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Although this is not strictly mathematical notation, I would like to denote an object with a calligraphy capital T and subscript non-italic P. I have this:

\newcommand{\timeP}{$\mathcal{T}_\mathsf{P}$}

That works fine, \timeP gives me TP. Now I need a variant where the P is surrounded by parentheses. But this:

\newcommand{\timePVirt}{$\mathcal{T}_{(\mathsf{P})}$}

just produces the same result as above. The desired result is T(P).

Any ideas? A special escape character? My document uses package amsmath.

EDIT

Indeed the commentators are right---the parentheses should be there. It seems the problem is caused by the combination of these imports:

\usepackage{MnSymbol}

% --- Font choice
%     nightmare! leave alone for your own sanity
%     first choice roman is mathptmx - nice!
\usepackage{mathptmx}

The second one mathptmx was in some document later imported through \input of the thesis template I was using, whereas I added MnSymbol directly to the cls file. Now when I reverse their order:

\usepackage{mathptmx}
\usepackage{MnSymbol}

...the parentheses come back. I think I got the meaning of the comment nightmare!.

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closed as too localized by lockstep, egreg, percusse, Marco Daniel, Stefan Kottwitz Aug 20 '12 at 10:44

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1  
Your second definition of \timePshould create the desired result. Could you provide a complete (minimal) example that shows the problem? –  Martin May 19 '12 at 20:19
    
@Martin. We'll very simple: We call this time virtual or prospective performance time, denoted \timeVirt -- with the above definition, the parentheses are just not printed, so there is no visible difference between \timeP and \timePVirt –  Emit Taste May 19 '12 at 20:27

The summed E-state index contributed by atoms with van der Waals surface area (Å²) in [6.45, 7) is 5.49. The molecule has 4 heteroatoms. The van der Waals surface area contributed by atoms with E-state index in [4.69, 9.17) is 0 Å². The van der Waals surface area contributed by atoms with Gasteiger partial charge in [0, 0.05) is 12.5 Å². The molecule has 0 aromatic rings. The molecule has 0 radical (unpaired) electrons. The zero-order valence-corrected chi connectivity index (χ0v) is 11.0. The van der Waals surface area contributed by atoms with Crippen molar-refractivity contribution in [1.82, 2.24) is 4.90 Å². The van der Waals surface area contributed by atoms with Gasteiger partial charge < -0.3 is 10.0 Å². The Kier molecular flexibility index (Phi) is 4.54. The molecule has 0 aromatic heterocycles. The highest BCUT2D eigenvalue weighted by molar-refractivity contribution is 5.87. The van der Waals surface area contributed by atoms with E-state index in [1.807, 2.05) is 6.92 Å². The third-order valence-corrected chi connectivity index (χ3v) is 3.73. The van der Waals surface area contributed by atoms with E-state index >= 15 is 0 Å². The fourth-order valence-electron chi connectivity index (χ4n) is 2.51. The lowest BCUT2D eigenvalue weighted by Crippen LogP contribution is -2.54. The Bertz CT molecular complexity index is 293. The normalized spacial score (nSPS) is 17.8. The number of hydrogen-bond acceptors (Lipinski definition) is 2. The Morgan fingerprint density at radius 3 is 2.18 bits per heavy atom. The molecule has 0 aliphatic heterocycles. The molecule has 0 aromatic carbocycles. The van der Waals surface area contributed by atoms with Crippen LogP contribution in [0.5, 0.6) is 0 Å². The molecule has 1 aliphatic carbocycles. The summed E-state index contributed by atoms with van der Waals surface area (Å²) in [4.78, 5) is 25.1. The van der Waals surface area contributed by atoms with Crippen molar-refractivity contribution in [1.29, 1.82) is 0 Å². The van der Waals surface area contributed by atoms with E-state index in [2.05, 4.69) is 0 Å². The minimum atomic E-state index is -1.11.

Actually, I get the parenthesis when adding your definition to a minimalistic document. Thus, it would be helpful if you could provide a complete document, not just a part of it. –  Martin May 19 '12 at 20:32
    
Sorry, that's a huge thesis template from my University :-/ I have a workaround though (posted as answer below) –  Emit Taste May 19 '12 at 20:35
    
Found the culprit---see edit. –  Emit Taste May 21 '12 at 19:29

2 Answers 2

up vote 1 down vote accepted

The culprit was

\usepackage{MnSymbol}
\usepackage{mathptmx}

when changing to

\usepackage{mathptmx}
\usepackage{MnSymbol}

it's fine.

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The trick from this question's answer does it: escape with \textrm:

\newcommand{\timePVirt}{$\mathcal{T}_\mathsf{\textrm{(}P\textrm{)}}$}
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\newcommand{\timePVirt}{$\mathcal{T}_{(\mathsf{P})} will surely work. There's no reason why it shouldn't. –  egreg May 19 '12 at 20:38
    
Sorry, it doesn't here. I'm having \documentclass[11pt, a4paper, twoside]{uopthesis} with a 400 lines template file, including some two dozen packages (geometry, titlesec, amsmath, setspace, graphicx, fancyhdr, biblatex, makeidx, nomencl, caption, subfig, paralist, fontenc, inputenc, color, rotating, lettrine, hyperref, hypercap, MnSymbol, babel) –  Emit Taste May 19 '12 at 20:45

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